“My pictures are not that interesting nor the subject matter. They are simply a collection of facts.”
— Ed Ruscha
Fifty years ago, contemporary artist Ed Ruscha published Twentysix Gasoline Stations, the first of 16 photo books that would help to redefine the art-book genre. Now, Ruscha is presenting an updated volume of Some Los Angeles Apartments in part to commemorate this landmark.
Born in 1937, Ruscha drove to California from Oklahoma in 1956. He studied with Robert Irwin at the Chouinard Art Institute and became an active member of the Los Angeles Pop Art movement during the 1960s. Working in painting, photography, film, printmaking, publishing, and drawing, Ruscha honed his offbeat, humorous approach to subject matter.
Some Los Angeles Apartments, like Ruscha’s other highly collectible and sought-after photo books, has been the source of a lot of head-scratching over the years. The usual conceptual art question arises: Why is this art? The seemingly blank, expressionless representation of apartment buildings and other Southern California landmarks might initially seem void of aesthetic meaning. Ruscha’s photoconceptualism is, in some sense, baffling and confrontational.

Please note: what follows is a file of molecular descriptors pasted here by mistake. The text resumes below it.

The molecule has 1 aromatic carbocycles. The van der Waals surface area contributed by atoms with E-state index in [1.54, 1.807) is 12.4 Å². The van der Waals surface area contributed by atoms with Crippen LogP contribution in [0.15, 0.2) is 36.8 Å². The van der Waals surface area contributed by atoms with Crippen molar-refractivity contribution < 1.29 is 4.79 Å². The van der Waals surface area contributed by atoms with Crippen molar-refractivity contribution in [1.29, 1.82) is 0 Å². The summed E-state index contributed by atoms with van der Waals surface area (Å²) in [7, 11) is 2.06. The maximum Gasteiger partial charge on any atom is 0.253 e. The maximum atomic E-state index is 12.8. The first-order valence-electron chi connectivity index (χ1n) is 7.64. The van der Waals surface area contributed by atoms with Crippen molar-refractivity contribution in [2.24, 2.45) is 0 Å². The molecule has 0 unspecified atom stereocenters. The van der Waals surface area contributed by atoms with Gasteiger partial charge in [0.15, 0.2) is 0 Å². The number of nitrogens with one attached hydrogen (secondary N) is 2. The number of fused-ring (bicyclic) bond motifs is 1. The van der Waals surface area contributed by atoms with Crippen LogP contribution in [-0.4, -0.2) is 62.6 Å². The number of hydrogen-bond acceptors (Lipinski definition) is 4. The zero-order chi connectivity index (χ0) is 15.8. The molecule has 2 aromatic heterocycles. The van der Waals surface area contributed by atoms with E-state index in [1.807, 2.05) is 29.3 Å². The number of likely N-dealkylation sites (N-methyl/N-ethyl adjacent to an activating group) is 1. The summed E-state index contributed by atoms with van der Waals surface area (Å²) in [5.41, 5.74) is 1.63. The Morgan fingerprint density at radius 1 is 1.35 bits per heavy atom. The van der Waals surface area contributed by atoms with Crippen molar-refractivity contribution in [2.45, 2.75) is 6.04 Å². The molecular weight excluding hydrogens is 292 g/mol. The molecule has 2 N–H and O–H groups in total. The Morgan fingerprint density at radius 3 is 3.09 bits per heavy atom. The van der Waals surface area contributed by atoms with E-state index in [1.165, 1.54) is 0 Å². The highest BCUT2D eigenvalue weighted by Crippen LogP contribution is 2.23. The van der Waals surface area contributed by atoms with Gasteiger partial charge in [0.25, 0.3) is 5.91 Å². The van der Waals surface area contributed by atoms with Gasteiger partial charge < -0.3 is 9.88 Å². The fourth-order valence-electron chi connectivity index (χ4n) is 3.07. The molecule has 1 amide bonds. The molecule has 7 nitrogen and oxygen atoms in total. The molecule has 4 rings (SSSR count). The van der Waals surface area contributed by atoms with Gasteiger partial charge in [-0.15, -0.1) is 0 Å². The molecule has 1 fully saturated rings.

These photographs avoid narrative and emotionalism, but what at first seems reductive becomes more meaningful when the viewer considers that the artist’s craft and identity has been, for the most part, removed. The viewer is left to regard these scenes, almost always representing life in Los Angeles, as simple flat surface.
Ruscha’s photo books have taken on new associations. Recently, he published Then and Now featuring a series of snapshots exposing a 12-mile section of Hollywood Boulevard in 1973, contrasted with the same 12 miles revisited in the 21st century. The viewer witnesses the transformation, fluctuation and instability of places over time. The deadpan morphs into a kind of anthropology of urban landscapes.
Ruscha is also famous for his word paintings — graphic illustrations of words as objects in space, a still life with letters instead of bowls of fruit. The thread that runs through all of Ruscha’s work is his consistency in illustrating the “thingness” of his subjects. Words, like buildings, are equal in that they are objects deconstructed of context.
Some Los Angeles Apartments was published by the Getty Center as part of a larger acquisition project beginning in 2011 when the museum acquired a large portion of Ed Ruscha’s photo-based work. The publication also coincides with the Getty’s current Ruscha photo retrospective, Ed Ruscha In Focus, which runs through Sept. 29, 2013.